To people like you and me, a hundred thousand dollars is a lot of money. But for a baseball team, spending another hundred thousand is essentially the equivalent of a family getting an extra appetizer for dinner. Sure, it might be nice to have that extra $15 later in the week, but a year from now, nobody is going to be upset that some extra money went towards getting pretzel bites.
The same holds true for a baseball organization. Saving an extra $100,000 is by no means a bad thing, but is that organization really going to be saying "damn we should have pocketed that cash" over a year from now? Probably not; which makes it all the more strange to see how the Pirates and Mets are treating Gerrit Cole and Jacob deGrom.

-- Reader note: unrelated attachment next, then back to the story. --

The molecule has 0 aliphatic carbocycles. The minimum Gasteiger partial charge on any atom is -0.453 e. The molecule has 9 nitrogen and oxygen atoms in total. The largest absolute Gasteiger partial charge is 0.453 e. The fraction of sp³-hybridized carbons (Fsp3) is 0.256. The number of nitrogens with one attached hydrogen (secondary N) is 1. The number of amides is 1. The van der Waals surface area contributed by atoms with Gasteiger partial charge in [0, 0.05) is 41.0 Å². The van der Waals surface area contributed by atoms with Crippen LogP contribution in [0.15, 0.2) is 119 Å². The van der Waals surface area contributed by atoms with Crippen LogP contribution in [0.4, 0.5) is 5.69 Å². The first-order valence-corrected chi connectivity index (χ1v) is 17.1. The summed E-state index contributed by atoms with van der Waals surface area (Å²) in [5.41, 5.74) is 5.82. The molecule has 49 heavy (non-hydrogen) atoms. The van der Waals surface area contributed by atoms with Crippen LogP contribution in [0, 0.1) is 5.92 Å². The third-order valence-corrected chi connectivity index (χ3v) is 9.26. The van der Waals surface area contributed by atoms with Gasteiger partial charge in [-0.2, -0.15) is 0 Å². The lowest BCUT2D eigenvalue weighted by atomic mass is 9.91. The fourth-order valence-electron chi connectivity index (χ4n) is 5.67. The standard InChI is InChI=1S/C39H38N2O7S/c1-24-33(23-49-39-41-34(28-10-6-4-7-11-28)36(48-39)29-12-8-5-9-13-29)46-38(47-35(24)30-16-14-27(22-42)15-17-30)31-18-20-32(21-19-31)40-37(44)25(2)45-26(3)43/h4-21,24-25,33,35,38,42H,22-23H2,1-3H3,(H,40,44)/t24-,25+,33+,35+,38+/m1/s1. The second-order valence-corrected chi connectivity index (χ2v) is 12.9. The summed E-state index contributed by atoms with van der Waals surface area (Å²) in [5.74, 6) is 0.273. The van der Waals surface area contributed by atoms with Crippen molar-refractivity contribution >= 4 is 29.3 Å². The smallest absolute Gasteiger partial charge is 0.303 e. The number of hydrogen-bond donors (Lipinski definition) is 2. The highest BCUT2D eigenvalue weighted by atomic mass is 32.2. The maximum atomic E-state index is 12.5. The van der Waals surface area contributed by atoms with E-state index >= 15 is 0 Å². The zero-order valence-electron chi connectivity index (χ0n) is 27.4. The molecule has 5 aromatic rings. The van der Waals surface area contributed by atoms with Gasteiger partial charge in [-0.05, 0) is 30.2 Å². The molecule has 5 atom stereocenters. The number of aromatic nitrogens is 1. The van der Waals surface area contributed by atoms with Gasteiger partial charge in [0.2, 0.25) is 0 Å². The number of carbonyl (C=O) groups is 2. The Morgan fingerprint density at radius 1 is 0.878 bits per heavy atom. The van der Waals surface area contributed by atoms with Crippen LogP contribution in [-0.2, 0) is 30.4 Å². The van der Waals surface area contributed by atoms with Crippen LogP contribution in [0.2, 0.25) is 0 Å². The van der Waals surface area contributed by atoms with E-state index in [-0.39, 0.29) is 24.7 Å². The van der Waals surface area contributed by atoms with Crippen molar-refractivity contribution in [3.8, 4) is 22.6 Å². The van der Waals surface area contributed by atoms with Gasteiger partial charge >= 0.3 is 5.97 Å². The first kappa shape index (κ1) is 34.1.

On February 27th, Cole signed his contract for the 2016 season, which will pay him $541,000. Pittsburgh uses a formula to determine salaries for non-arbitration eligible players, and that seems to be the source of this issue.
In 2015, Cole earned $531,000. He threw 208 innings, posted an ERA of 2.60 along with an FIP of 2.66, and accumulated an fWAR of 5.4; the ninth best figure among all pitchers. He just completed his third year in the league, and after 2016, he'll be arbitration eligible. His salary will rise by a significant amount, and while the Pirates undoubtedly want to keep his future earnings as low as possible (assuming they can't reach an extension with Cole), giving him an extra $100,000 won't have a real impact on his 2017, 2018, and 2019 salaries.
Not only will his contract for 2016 pay him a shockingly low amount, but apparently Pittsburgh's first offer was even lower.